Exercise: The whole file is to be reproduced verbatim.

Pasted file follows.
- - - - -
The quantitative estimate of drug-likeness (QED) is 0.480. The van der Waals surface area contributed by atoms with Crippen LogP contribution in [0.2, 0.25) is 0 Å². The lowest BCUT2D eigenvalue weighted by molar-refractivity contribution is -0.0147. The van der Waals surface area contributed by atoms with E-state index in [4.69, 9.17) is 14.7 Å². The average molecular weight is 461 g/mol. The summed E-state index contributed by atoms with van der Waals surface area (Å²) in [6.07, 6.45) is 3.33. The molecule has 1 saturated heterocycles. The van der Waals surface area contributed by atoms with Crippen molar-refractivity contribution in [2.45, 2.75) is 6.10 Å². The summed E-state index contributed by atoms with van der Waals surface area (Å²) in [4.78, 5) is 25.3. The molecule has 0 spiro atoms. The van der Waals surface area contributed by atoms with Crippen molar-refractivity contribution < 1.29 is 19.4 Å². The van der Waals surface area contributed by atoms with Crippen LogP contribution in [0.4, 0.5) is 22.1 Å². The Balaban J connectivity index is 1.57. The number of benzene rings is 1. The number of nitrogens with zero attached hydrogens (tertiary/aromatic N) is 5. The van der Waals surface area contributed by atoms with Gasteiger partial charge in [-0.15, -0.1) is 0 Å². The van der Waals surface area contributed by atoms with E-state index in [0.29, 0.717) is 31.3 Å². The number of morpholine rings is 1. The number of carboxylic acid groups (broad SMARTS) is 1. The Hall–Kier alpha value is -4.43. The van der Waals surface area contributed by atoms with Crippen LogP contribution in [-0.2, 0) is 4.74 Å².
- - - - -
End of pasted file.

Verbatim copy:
The quantitative estimate of drug-likeness (QED) is 0.480. The van der Waals surface area contributed by atoms with Crippen LogP contribution in [0.2, 0.25) is 0 Å². The lowest BCUT2D eigenvalue weighted by molar-refractivity contribution is -0.0147. The van der Waals surface area contributed by atoms with E-state index in [4.69, 9.17) is 14.7 Å². The average molecular weight is 461 g/mol. The summed E-state index contributed by atoms with van der Waals surface area (Å²) in [6.07, 6.45) is 3.33. The molecule has 1 saturated heterocycles. The van der Waals surface area contributed by atoms with Crippen molar-refractivity contribution in [2.45, 2.75) is 6.10 Å². The summed E-state index contributed by atoms with van der Waals surface area (Å²) in [4.78, 5) is 25.3. The molecule has 0 spiro atoms. The van der Waals surface area contributed by atoms with Crippen molar-refractivity contribution < 1.29 is 19.4 Å². The van der Waals surface area contributed by atoms with Crippen LogP contribution in [0.4, 0.5) is 22.1 Å². The Balaban J connectivity index is 1.57. The number of benzene rings is 1. The number of nitrogens with zero attached hydrogens (tertiary/aromatic N) is 5. The van der Waals surface area contributed by atoms with Gasteiger partial charge in [-0.15, -0.1) is 0 Å². The van der Waals surface area contributed by atoms with E-state index in [0.29, 0.717) is 31.3 Å². The number of morpholine rings is 1. The number of carboxylic acid groups (broad SMARTS) is 1. The Hall–Kier alpha value is -4.43. The van der Waals surface area contributed by atoms with Crippen LogP contribution in [-0.2, 0) is 4.74 Å².